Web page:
Monday, April 27, 2009

Tea and Cake...

I'm in! I've joined the Daring Bakers, a super-secret group that I've been wanting to be a member of since I first started reading blogs. Every month, members are assigned a recipe to bake - usually something difficult that we wouldn't try on our own or something fun that allows for a million different variations. The latter was the theme this month...

The April 2009 challenge was hosted by Jenny from Jenny Bakes. She chose Abbey's Infamous Cheesecake as the challenge.

Now, I am not a huge cheesecake fan - they're tasty, but I'm not sure I would ever order one at a restaurant. This one was fantastic though and I may just be a convert.

I modified Abbey's basic recipe to make an Earl Grey tea and lemon cheesecake with a ginger/honey crust. Love of loves. It is delicious. The filling is smooth and rich - sweet but not to sweet - and mellowed by the tea. I'm a fan of the crust too, which I made from Anna's Ginger Thins (a cookie I have a seriously unhealthy addiction to).

I strongly encourage you all to try your own hands at cheesecake making - it takes a bit of planning but is actually quite simple to make.

Earl Grey Cheesecake
(Modified from Abbey's Infamous Cheesecake)

Warning: This cake needs to be chilled overnight and it will need an hour for baking and another hour or two for cooling before refrigeration.

2 C (180g) Anna's Ginger Thins (or other crisp ginger cookie), crushed to crumbs
4 T butter, melted
2 T honey

3 sticks (24oz) cream cheese, room temperature
1 C sugar
3 large eggs
1 C heavy cream
5 bags Earl Grey tea
1 T lemon juice

Preheat over to 350 degrees F. Begin to boil a large pot of water on the stove for the water bath.

Heat heavy cream on the stove but don't boil. (I heated 2 cups of cream to avoid burning one cup and have set aside the extra cup for coffee or ice cream later this week.) When hot, pull off the burner and add the tea bags. Let cool. Wring out the tea bags into the cream (it's okay - probably preferable - if a little of the tea leaves fall into the cream) and strain. Store in the refrigerator.

Mix together the crust and press into the bottom of the pan.

Mix cream cheese and sugar until smooth. Add eggs, one at a time, fully incorporating each one and scraping down the bowl before adding the next. Add the cup of heavy cream and lemon juice and blend until smooth and creamy.

Pour batter into the crust. tap the pan on the counter a few times to bring all the air bubbles to the surface. Place the pan into a larger pan and pour boiling water into the larger pan until halfway up the side of the cheesecake pan. If the cheesecake pan is not airtight, cover bottom securely with foil before adding water.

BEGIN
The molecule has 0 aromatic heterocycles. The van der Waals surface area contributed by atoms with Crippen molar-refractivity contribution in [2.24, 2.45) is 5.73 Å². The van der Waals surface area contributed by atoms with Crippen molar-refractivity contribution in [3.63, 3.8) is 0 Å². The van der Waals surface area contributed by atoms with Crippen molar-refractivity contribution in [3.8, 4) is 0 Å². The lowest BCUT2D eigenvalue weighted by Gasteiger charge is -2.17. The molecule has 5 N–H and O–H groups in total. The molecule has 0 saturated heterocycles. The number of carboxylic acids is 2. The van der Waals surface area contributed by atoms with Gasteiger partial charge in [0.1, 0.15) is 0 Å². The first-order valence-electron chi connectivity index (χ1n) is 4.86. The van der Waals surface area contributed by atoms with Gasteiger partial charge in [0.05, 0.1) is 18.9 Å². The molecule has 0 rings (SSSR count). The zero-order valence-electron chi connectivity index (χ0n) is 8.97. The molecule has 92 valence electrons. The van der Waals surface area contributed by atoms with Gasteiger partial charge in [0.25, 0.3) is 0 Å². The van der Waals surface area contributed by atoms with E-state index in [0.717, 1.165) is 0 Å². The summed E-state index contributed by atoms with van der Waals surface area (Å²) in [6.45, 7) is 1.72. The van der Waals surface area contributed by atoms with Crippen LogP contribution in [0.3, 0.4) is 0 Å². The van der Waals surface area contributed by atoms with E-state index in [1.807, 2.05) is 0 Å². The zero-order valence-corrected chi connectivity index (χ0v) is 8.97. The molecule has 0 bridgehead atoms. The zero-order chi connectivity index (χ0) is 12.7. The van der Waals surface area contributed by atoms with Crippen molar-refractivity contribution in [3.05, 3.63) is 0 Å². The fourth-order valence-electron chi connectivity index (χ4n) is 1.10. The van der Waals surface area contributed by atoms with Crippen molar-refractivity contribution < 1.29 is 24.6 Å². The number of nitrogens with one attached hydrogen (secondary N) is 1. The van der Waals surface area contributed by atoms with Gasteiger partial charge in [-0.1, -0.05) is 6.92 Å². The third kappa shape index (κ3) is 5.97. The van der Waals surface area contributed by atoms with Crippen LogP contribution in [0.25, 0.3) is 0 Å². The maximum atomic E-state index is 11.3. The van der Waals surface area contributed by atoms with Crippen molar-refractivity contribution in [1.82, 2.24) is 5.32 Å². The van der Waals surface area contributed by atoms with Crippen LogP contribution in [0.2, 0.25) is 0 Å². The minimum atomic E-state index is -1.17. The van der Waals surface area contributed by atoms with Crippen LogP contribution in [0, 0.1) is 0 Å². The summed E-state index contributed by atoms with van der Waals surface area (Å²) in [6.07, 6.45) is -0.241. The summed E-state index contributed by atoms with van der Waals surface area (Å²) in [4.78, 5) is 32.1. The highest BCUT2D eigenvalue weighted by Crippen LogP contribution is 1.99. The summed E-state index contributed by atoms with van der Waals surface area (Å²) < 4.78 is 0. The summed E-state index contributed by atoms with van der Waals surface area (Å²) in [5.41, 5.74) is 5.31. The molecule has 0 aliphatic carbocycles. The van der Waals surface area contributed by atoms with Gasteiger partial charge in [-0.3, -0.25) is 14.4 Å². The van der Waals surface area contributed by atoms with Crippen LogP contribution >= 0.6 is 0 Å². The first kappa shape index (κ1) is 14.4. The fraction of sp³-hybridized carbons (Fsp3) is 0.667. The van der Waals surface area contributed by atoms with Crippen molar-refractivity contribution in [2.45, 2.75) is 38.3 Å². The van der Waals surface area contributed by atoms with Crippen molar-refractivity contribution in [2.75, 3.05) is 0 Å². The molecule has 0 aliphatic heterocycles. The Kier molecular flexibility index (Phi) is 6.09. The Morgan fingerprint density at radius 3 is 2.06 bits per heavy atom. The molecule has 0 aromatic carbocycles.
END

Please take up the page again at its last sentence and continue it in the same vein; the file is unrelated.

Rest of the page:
Bake 45 to 55 minutes, until the cake holds together but still has a lot of jiggle in the center. It should be completely firm yet. Close the oven door; turn the heat off and let it cool for one hour. This lets the cake finish cooking and cool down gently enough so that it won't crack on the top. After one hour, remove the cheesecake from the oven and lift carefully out of the water bath. Let it finish cooling on the counter, then let it chill in the refrigerator overnight.

Pan note: The creator of this recipe used to use a springform pan, but water always seeped in and made the crust soggy (not so in my case). She now uses one of those one-use foil "casserole" shaped pans from the grocery store. When it comes time to serve, just cut the foil away. I've also seen folks use ramekins and muffin tins.

Wednesday, April 15, 2009

One more quick update for you...

...remember when Michelle Obama's organic garden at the White House took me by surprise?

Well, you're not going to believe this.

Isn't he the sweetest?

Pete made me a cake yesterday for my birthday... from scratch... and... not only was it the first cake he'd ever frosted - it was the first cake he'd ever made! I swear you'd never know... it's delicious. :O)

Wednesday, April 8, 2009

A Whole Slew of Best Practices...

...and here I thought I was doing a good job of giving you one at a time.

Treehugger has put together the Best of Green Awards, recognizing the most eco-friendly companies, people, products, and practices in a number of categories:
The results are pretty fascinating and include best health legislation, best local food blog, best food movement, best practices by a big food brand, and many others.

What's more, you get to vote on the Best of the Best! So go check it out and weigh in on who's setting the best example.